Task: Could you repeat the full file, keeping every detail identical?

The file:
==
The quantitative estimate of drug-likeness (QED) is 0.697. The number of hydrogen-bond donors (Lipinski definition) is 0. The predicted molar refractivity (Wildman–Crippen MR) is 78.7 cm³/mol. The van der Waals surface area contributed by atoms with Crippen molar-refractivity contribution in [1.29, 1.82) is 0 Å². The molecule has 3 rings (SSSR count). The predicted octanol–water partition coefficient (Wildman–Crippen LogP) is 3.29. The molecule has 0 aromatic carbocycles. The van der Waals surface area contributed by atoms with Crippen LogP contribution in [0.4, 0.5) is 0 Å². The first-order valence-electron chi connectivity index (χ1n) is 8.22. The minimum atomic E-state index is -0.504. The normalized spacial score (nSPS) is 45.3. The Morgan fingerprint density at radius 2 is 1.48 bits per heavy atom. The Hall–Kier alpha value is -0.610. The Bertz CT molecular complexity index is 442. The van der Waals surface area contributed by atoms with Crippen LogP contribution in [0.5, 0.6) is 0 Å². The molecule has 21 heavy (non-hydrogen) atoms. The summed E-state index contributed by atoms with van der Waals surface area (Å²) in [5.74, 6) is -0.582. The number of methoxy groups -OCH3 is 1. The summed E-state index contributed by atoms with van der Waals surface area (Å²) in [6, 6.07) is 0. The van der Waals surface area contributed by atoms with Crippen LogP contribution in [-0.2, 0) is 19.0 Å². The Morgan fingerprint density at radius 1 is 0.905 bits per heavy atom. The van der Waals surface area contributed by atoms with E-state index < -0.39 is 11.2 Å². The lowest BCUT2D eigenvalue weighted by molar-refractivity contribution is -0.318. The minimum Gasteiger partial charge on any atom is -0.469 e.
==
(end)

The quantitative estimate of drug-likeness (QED) is 0.697. The number of hydrogen-bond donors (Lipinski definition) is 0. The predicted molar refractivity (Wildman–Crippen MR) is 78.7 cm³/mol. The van der Waals surface area contributed by atoms with Crippen molar-refractivity contribution in [1.29, 1.82) is 0 Å². The molecule has 3 rings (SSSR count). The predicted octanol–water partition coefficient (Wildman–Crippen LogP) is 3.29. The molecule has 0 aromatic carbocycles. The van der Waals surface area contributed by atoms with Crippen LogP contribution in [0.4, 0.5) is 0 Å². The first-order valence-electron chi connectivity index (χ1n) is 8.22. The minimum atomic E-state index is -0.504. The normalized spacial score (nSPS) is 45.3. The Morgan fingerprint density at radius 2 is 1.48 bits per heavy atom. The Hall–Kier alpha value is -0.610. The Bertz CT molecular complexity index is 442. The van der Waals surface area contributed by atoms with Crippen LogP contribution in [0.5, 0.6) is 0 Å². The molecule has 21 heavy (non-hydrogen) atoms. The summed E-state index contributed by atoms with van der Waals surface area (Å²) in [5.74, 6) is -0.582. The number of methoxy groups -OCH3 is 1. The summed E-state index contributed by atoms with van der Waals surface area (Å²) in [6, 6.07) is 0. The van der Waals surface area contributed by atoms with Crippen LogP contribution in [-0.2, 0) is 19.0 Å². The Morgan fingerprint density at radius 1 is 0.905 bits per heavy atom. The van der Waals surface area contributed by atoms with E-state index < -0.39 is 11.2 Å². The lowest BCUT2D eigenvalue weighted by molar-refractivity contribution is -0.318. The minimum Gasteiger partial charge on any atom is -0.469 e.